Arla Foods Ingredients: Innovating Whey Protein

Arla Foods Ingredients: Innovating Whey Protein

Here on PricePlow, we’re happy to eat some crow. We recently mentioned that there hasn’t been much innovation in protein itself, and that most innovation has been coming in the add-on ingredients and protein enhancement technologies.

Arla Foods Ingredients: Whey Protein Innovations

Jakob Pedersen and Preston Losee of Arla Foods Ingredients join PricePlow Podcast Episode #108 to discuss innovations in Whey Protein, including Lacprodan ISO.WaterShake (a better-tasting clear whey isolate) and Beta-Lactoglobulin

It turns out that we were wrong — there’s plenty of protein innovation coming, especially in the field of whey protein. To understand more, we brought on two experts in the field of dairy proteins to explain:

Jakob Madsen Pedersen and Preston Losee of Arla Foods Ingredients joined the PricePlow Podcast for Episode #108 to give us a “Dairy 101” lesson, and explain what the protein experts are up to in the coming months. Arla Foods Ingredients is a subsidiary of Arla Foods, the Danish dairy conglomerate that serves as the world’s third-largest dairy.

After learning about their dairy process in general, we get to learn about the innovative new liquids and powders coming from Arla Foods Ingredients, including ISO WaterShake (a better clear whey protein isolate than what’s currently on the market) and Beta Lactoglobulin (BLG), which has a higher percentage of leucine inside.

This was educational, and coming after this on PricePlow, we’ve put together a contest with three manufacturers to see who can flavor ISO WaterShake the best. Let’s dig in:

  • 0:00 – Introductions

    Mike and Ben welcome Preston Losee and Jakob Peterson from Arla International to delve deep into the topic of whey protein. Preston is part of the North American sales team for Arla Foods Ingredients, focusing on sports nutrition for the eastern portion of North America. Jakob, with many years of experience at Arla, introduces himself as a “whey protein nerd” and is the general manager for North America.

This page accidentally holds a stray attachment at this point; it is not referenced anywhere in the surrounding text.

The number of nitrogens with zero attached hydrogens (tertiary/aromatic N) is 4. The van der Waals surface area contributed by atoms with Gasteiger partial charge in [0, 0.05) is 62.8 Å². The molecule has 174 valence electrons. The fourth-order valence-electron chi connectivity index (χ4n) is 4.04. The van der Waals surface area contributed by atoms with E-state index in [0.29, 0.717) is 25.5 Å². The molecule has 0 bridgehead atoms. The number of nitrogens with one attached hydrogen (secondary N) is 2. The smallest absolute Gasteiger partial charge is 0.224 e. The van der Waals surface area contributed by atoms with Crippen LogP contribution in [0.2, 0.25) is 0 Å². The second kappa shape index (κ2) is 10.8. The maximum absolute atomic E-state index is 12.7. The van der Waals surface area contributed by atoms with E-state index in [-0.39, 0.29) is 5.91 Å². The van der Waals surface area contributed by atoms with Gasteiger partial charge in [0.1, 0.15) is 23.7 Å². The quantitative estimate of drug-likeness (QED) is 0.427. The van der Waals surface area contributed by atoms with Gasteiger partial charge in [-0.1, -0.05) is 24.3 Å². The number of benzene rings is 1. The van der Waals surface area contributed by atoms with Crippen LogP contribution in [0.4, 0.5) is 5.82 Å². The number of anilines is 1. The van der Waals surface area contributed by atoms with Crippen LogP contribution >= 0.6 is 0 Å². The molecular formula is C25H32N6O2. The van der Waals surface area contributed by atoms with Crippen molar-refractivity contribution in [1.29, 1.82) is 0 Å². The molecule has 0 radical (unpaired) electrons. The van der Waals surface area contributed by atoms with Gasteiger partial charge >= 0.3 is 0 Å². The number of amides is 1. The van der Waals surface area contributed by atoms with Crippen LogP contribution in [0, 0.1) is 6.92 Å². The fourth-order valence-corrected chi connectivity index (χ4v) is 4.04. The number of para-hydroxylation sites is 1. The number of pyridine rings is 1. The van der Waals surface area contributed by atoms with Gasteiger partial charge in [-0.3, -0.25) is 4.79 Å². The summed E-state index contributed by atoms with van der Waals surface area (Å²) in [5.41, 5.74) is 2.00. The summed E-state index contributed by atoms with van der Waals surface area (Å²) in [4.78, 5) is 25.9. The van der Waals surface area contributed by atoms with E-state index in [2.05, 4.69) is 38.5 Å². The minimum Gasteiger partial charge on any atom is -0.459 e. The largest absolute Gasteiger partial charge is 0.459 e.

Arla Foods Ingredients, headquartered in Aarhus, Denmark, is the world’s largest whey protein supplier. The parent company, Arla Foods, ranks as the third largest global dairy and operates as a dairy co-op owned by dairy farmers. This unique farmer-owned structure distinguishes Arla. Jakob explains Arla Foods’ evolution, noting how whey transitioned from a discarded byproduct in the 1970s to a recognized source of essential amino acids.

    Over the years, Arla has taken a scientific and academic approach to whey, collaborating with universities, conducting clinical trials, and always seeking innovative solutions. Their efforts span multiple sectors, from dairy to sports nutrition, and they stand as a dominant force in the whey protein industry.

  • 3:15 – The many applications of whey protein

    Ben starts the conversation by highlighting that while sports nutrition is a significant use for whey protein, it’s not the only one. Whey protein is also used in infant formulas and for general health in elderly populations. Jakob explains that whey protein has two main purposes: nutritional benefits and functional purposes. Around 50% of whey globally is utilized in sports nutrition, with about 25% in infant nutrition. The rest goes to clinical nutrition and other food applications.

    Mike shifts the conversation to the consumer perception of whey protein. Many consumers see whey protein as a generic commodity, but in reality, there are various grades, sources, and even influences from the type of cows and cheese. Jakob clarifies that while whey protein might be seen as a commodity in some applications, its actual composition is complex, and Arla uses sophisticated fractionation techniques to modify it for specific purposes. The company also places a high emphasis on consistency, sourcing their whey from a specific type of white cheese. This ensures a uniform product from batch to batch, especially crucial given their significant role in the infant nutrition market.

  • 9:45 – Arla’s various whey offerings

    Arla Foods Ingredients

    Ben inquires about the various types of whey protein that Arla produces for consumer understanding. Preston, diving into the details, lists their primary offerings:

    1. Whey Protein Concentrate 70 (WPC-70): Comprises 70% protein, retains some fats and lipids, offers a rich mouthfeel and is suitable for ketogenic diets.
    2. Whey Protein Concentrate 80 (WPC-80): A standard in the market, it consists of 80% protein.